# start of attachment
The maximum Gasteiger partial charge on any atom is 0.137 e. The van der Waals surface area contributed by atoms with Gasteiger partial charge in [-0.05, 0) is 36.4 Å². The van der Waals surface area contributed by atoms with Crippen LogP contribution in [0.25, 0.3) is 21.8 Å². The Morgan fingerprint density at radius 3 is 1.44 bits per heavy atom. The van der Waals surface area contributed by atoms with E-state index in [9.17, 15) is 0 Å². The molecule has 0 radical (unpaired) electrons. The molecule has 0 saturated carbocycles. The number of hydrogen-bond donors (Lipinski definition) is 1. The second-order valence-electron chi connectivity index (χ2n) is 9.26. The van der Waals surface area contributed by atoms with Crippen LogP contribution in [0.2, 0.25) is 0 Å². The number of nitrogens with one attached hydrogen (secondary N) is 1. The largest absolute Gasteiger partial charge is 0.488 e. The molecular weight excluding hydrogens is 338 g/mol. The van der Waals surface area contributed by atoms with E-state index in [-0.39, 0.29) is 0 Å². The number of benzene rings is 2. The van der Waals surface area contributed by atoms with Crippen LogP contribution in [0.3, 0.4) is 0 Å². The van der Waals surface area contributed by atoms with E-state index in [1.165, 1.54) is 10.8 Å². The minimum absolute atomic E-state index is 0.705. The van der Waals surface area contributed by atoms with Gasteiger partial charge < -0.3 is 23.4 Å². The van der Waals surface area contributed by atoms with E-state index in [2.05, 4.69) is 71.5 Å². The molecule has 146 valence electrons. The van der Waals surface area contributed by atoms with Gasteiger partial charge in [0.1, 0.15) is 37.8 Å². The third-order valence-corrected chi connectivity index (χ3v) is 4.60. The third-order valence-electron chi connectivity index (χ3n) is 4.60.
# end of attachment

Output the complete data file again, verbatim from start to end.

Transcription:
The maximum Gasteiger partial charge on any atom is 0.137 e. The van der Waals surface area contributed by atoms with Gasteiger partial charge in [-0.05, 0) is 36.4 Å². The van der Waals surface area contributed by atoms with Crippen LogP contribution in [0.25, 0.3) is 21.8 Å². The Morgan fingerprint density at radius 3 is 1.44 bits per heavy atom. The van der Waals surface area contributed by atoms with E-state index in [9.17, 15) is 0 Å². The molecule has 0 radical (unpaired) electrons. The molecule has 0 saturated carbocycles. The number of hydrogen-bond donors (Lipinski definition) is 1. The second-order valence-electron chi connectivity index (χ2n) is 9.26. The van der Waals surface area contributed by atoms with Crippen LogP contribution in [0.2, 0.25) is 0 Å². The number of nitrogens with one attached hydrogen (secondary N) is 1. The largest absolute Gasteiger partial charge is 0.488 e. The molecular weight excluding hydrogens is 338 g/mol. The van der Waals surface area contributed by atoms with E-state index in [-0.39, 0.29) is 0 Å². The number of benzene rings is 2. The van der Waals surface area contributed by atoms with Crippen LogP contribution in [0.3, 0.4) is 0 Å². The van der Waals surface area contributed by atoms with E-state index in [1.165, 1.54) is 10.8 Å². The minimum absolute atomic E-state index is 0.705. The van der Waals surface area contributed by atoms with Gasteiger partial charge < -0.3 is 23.4 Å². The van der Waals surface area contributed by atoms with E-state index in [2.05, 4.69) is 71.5 Å². The molecule has 146 valence electrons. The van der Waals surface area contributed by atoms with Gasteiger partial charge in [0.1, 0.15) is 37.8 Å². The third-order valence-corrected chi connectivity index (χ3v) is 4.60. The third-order valence-electron chi connectivity index (χ3n) is 4.60.